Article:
When Mike Boynton received the commitments of Kalib and Keylan Boone two weeks ago, the Cowboy faithful took to Twitter with their excitement. While the Boone twins aren’t rated very highly (neither is rated at all on 247sports) the potential is exciting. Lets take a look at how each plays. and how their respective games fit in at Oklahoma State.
Keylan is listed at 6’6 and 175 pounds as a small forward. His size and quickness will give him the ability to guard most bigs in the post as well as crafty guards on the pick-and-roll. He should be able to guard every position with the exception of a classic back-to-the-basket center. His versatility on defense will make him a valuable asset for the Cowboys. He can keep up with guards and defend the pick-and-roll when needed and has the size to hold his own down low against smaller bigs. The video below will give you a good look at Boone’s ability in the post and features a couple of steals on smaller guards.
As for offense, Keylan is an above average three point shooter who will space the floor and stretch defenses out. He will benefit most from playing with a Jawun Evans’ type guard who commands respect as a shooter, but also creates for his teammates. Keylan is a good spot up shooter, but doesn’t create for himself very often. At 6’6, he isn’t afraid to go down in the post to get offensive boards and put-backs as well. The rangy forward has an awkward looking shot, but it goes down at a good clip and his size and ability to score from the post and beyond the arc will stretch defenses out. The highlights below come from last summer, so you can only imagine how much farther his game has come since then.
Kalib is listed at 6’8 and 185 pounds, slightly bigger than Keylan. His height suggests that he should be a true big, but he has the same athleticism as Keylan and might be a more natural fit at small forward. Kalib should fit nicely between Keylan at the three spot and Kentrevious Jones at the five. Jones is a back-to-the-basket center who will eat up boards and work smaller bigs for easy points in the post, so the more athletic Boone twins should be able to play off Jones nicely. Jones is a 2018 big man who will already have one year of Big 12 play under his belt, and figures to draw in extra defenders at 6’10 and 285 pounds.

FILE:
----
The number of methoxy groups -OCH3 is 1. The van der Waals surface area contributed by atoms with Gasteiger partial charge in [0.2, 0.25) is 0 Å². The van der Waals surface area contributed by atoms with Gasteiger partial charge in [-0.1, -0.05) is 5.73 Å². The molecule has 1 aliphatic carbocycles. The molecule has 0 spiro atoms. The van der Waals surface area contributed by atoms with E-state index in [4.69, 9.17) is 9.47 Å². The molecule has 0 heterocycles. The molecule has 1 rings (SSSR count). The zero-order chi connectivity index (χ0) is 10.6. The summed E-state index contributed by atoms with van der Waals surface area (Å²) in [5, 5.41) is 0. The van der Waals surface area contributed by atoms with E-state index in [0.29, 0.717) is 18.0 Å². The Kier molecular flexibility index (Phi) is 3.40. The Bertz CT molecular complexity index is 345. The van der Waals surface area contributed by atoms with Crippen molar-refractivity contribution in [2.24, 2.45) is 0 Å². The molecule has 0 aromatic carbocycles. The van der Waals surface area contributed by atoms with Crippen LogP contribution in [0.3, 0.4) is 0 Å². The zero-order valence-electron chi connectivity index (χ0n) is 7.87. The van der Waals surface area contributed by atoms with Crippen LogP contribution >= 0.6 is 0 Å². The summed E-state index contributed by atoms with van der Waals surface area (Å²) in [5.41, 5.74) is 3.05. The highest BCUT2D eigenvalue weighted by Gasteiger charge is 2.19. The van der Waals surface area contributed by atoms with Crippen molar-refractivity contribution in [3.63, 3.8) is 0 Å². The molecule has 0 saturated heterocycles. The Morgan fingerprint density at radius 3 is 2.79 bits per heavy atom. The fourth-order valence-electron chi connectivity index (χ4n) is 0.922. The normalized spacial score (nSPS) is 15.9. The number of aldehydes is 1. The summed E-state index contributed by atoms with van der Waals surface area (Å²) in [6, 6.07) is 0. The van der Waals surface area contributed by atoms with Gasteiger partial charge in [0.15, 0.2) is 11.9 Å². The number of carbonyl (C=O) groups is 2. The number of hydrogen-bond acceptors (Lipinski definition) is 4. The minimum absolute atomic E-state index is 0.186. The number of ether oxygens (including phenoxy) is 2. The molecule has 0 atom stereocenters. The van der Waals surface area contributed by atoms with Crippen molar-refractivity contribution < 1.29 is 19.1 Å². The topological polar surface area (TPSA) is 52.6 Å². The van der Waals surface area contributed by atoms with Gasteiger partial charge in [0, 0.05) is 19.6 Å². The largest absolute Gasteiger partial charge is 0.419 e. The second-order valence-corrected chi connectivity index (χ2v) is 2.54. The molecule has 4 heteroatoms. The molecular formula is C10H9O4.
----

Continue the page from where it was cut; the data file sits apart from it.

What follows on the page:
Kalib has a similar game to Keylan’s. Because he is a little bit bigger and plays in the post, Kalib averaged 17 points and 12 boards per game last year compared to Keylan’s 15 and eight. Kalib benefits from plenty of put-back opportunities, and while he doesn’t shoot the three ball as well as his brother, he still spaces the floor with an effective midrange game. The bigger Boone twin should excel in pick-and-roll or pick-and-pop opportunities if paired with the right point guard.
Oklahoma State figures to have its 3-4-5 positions figured out for 2019, assuming that the Boone twins could be ready to start from day one. Jones is the perfect center to pair with a combination of lanky, athletic forwards. Throw in a playmaking point guard who can feed his teammates, make the right decisions in the pick-and-roll and score effectively along with a defense centric two-guard and Oklahoma State will be set.
Here is a nice clip of the Boone twins with Tulsa Memorial from last season. Also, I’m a fan of good reads, so here is a nice piece that Zach did on the absolute boon (haha) that Oklahoma State is getting with these guys and why they aren’t nationally ranked.